The Blue Slip Process is Anti-Democratic
Because federal judgeships are powerful participants in making – or breaking – federal, state, and local public policy, Senators understandably want judges whose views on the Constitution and government powers and duties reflect their own. As a result, there are dozens of District Court vacancies for which there are no nominees because they’re in States with one or more Republican Senators who don’t want judges nominated by a Democratic president and confirmed by a Senate Democratic majority.
Notwithstanding Senator Mitch McConnell’s recent eyewash about appointing only the “finest legal minds” to the federal bench, the judicial-selection process is really about shaping, if not actually controlling, policy-making in the country, from the Affordable Care Act, through abortion, gun-control, environmental protection, church-state separation, and just about any other subject of public policy anyone can imagine. And the senior Senator from Kentucky played relentless hardball on federal judicial selection during the Trump administration, leading to the appointment of, among others, Judge Aileen Cannon, who sits on the Southern District of Florida.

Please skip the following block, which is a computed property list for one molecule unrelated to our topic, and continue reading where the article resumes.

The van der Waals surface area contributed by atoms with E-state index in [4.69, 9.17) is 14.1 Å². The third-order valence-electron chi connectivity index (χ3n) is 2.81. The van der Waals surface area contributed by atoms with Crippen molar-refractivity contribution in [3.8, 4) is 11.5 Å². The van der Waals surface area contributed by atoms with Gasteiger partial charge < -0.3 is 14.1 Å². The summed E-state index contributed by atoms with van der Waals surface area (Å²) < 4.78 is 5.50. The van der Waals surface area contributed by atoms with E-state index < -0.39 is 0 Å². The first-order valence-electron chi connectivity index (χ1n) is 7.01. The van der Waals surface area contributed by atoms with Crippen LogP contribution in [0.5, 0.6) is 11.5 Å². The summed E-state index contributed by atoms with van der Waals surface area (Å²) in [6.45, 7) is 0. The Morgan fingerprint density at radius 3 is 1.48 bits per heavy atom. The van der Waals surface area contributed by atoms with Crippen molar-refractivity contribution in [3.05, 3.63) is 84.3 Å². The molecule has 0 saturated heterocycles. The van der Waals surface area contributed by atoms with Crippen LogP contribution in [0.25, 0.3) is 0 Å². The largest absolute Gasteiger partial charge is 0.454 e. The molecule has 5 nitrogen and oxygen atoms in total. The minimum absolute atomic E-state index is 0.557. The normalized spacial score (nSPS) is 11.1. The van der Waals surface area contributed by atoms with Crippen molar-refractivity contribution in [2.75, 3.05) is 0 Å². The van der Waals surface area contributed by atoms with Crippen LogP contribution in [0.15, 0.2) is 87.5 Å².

Judge Cannon is a Trump appointee with a very short professional resume who briefly unhorsed the criminal investigation of Trump’s illegal possession and retention of government documents on the novel theory that a federal civil suit could enjoin a federal criminal investigation because the subject under investigation is an ex-president. (Spoiler: it can’t, as the 11th Circuit made abundantly clear in ordering Judge Cannon to dismiss Trump’s civil suit to enjoin the criminal investigation).
Judge Cannon’s legal creativity allows us to highlight one of the worst consequences of the blue-slip. If federal trial judges are going to be appointed only on a hyper-partisan basis (assuming Republicans continue to honor the blue-slip process if they retake control of the Senate or the White House in 2024), we can confidently predict more, rather than less “forum-shopping” in the future. Forum-shopping occurs when litigants intentionally file their federal lawsuits in a particular District, which they can predict will be populated with judges friendly to the broad content of their legal arguments. If forum-shopping intensifies, then we can expect that the public’s perception of the legitimacy of the lower federal courts will fall precipitously, like the ongoing nose-dive in credibility suffered by the Supreme Court, and for the same reasons.
We understand that getting rid of the blue slip means that a President and a cooperative majority in the Senate probably will be able to appoint federal District Court judges whenever and wherever vacancies arise. And ending the blue slip also will allow, or possibly oblige, the “world’s greatest deliberative body” to actually deliberate on more nominees, with greater transparency. That’s what the Constitution expressly enables, and it’s good for the country as well.